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Let $w\ll n$ (say $w=n^{0.1}$) and $a_1,\ldots,a_w$ be positive real numbers such that $\sum_{i \in w} a_i=n$. Also, let $x_1,x_2,\ldots, x_w$ be i.i.d. $\pm 1$ random variables. What is the best $t$ such that one always has $$ \Pr_{x_1,\ldots, x_w} [|\sum_{i\le w} a_i x_i| \ge t] \ge 0.01 $$

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  • $\begingroup$ Does it matter that $w \ll n$ ? $\endgroup$ – Suresh Venkat Mar 7 '11 at 8:21
  • $\begingroup$ @suresh: Somehow to me, the worst case for anti-concentration about the mean i.e. $0$ seemed to be when all the $a_i$'s are the same i.e. about $n/w$. In case $w\gg n$, then all the $a_i$'s can be like $n/w$ and then the anti-concentration will only be about $n/\sqrt{w}$ which will go to $0$ as $w$ becomes larger. Anyway, in my case $w \ll n$. $\endgroup$ – Anindya De Mar 7 '11 at 17:06
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The best $t$ I do not know. But one can for example get some bounds by applying the Paley-Zygmund inequality to the random variable $Z=(\sum_i a_i X_i)^2$.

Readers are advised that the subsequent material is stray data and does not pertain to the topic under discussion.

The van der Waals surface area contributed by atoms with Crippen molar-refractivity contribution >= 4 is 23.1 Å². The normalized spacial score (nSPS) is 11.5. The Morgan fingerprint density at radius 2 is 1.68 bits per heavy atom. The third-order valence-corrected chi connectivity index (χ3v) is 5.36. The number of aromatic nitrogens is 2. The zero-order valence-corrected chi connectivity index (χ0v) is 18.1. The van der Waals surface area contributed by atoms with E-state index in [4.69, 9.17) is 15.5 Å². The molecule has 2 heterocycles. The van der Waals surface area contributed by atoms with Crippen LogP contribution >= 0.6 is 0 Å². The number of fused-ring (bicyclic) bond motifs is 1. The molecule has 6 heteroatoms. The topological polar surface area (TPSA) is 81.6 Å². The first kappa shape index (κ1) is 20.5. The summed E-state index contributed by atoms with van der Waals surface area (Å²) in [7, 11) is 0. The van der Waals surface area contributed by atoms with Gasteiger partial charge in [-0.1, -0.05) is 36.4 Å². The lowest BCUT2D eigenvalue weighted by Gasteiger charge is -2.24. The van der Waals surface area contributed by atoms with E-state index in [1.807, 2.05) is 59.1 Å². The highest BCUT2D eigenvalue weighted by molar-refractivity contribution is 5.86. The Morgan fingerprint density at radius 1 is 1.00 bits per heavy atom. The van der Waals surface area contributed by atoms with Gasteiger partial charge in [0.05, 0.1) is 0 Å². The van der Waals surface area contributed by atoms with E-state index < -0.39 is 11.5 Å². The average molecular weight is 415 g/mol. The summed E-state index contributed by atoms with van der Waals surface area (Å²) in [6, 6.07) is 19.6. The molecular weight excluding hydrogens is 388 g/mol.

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  • $\begingroup$ Oops. I only wanted to make a comment, not an answer. $\endgroup$ – camomille Mar 7 '11 at 12:57
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Okay, I used Paley Zygmund inequality and unless I messed up the calculation, one gets that for $Z= (\sum_{i=1}^w a_i x_i)^2$, $$ \Pr [ Z \ge \Theta E[Z]] \geq \frac{(1-\Theta)^2}{3} $$ Now, $E[Z] = \sum_{i=1}^w a_i^2 \geq n^2/w$. This implies that $$ \Pr \left[ Z \ge \frac{ n^2}{2w}\right] \geq \frac {1}{12} $$ Thus, $$ \Pr \left[ \left|\sum_{i=1}^w a_ix_i \right| \ge \frac{ n}{\sqrt{2w}}\right] \geq \frac {1}{12} $$ Up to constant factors, this is the best that can be said as putting all the $a_i$'s = $n/w$ and applying Berry Esseen theorem shows.

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